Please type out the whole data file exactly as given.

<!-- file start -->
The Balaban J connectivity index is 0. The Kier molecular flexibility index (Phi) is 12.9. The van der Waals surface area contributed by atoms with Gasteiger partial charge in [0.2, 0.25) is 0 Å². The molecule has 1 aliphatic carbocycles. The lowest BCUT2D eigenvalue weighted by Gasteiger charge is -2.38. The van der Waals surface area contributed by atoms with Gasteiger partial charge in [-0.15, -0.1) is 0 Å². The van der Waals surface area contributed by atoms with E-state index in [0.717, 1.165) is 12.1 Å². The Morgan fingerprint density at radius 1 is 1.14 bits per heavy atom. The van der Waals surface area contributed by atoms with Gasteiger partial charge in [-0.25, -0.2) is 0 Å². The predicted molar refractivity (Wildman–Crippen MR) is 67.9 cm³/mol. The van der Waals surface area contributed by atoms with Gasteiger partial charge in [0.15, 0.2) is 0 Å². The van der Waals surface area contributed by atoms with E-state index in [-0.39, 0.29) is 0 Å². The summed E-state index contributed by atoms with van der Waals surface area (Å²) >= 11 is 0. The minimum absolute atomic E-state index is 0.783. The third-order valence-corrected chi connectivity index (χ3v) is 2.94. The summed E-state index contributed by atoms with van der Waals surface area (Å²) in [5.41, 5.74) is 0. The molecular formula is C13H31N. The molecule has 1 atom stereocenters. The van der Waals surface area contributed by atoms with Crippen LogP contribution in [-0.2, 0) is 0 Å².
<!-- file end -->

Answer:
The Balaban J connectivity index is 0. The Kier molecular flexibility index (Phi) is 12.9. The van der Waals surface area contributed by atoms with Gasteiger partial charge in [0.2, 0.25) is 0 Å². The molecule has 1 aliphatic carbocycles. The lowest BCUT2D eigenvalue weighted by Gasteiger charge is -2.38. The van der Waals surface area contributed by atoms with Gasteiger partial charge in [-0.15, -0.1) is 0 Å². The van der Waals surface area contributed by atoms with E-state index in [0.717, 1.165) is 12.1 Å². The Morgan fingerprint density at radius 1 is 1.14 bits per heavy atom. The van der Waals surface area contributed by atoms with Gasteiger partial charge in [-0.25, -0.2) is 0 Å². The predicted molar refractivity (Wildman–Crippen MR) is 67.9 cm³/mol. The van der Waals surface area contributed by atoms with Gasteiger partial charge in [0.15, 0.2) is 0 Å². The van der Waals surface area contributed by atoms with E-state index in [-0.39, 0.29) is 0 Å². The summed E-state index contributed by atoms with van der Waals surface area (Å²) >= 11 is 0. The minimum absolute atomic E-state index is 0.783. The third-order valence-corrected chi connectivity index (χ3v) is 2.94. The summed E-state index contributed by atoms with van der Waals surface area (Å²) in [5.41, 5.74) is 0. The molecular formula is C13H31N. The molecule has 1 atom stereocenters. The van der Waals surface area contributed by atoms with Crippen LogP contribution in [-0.2, 0) is 0 Å².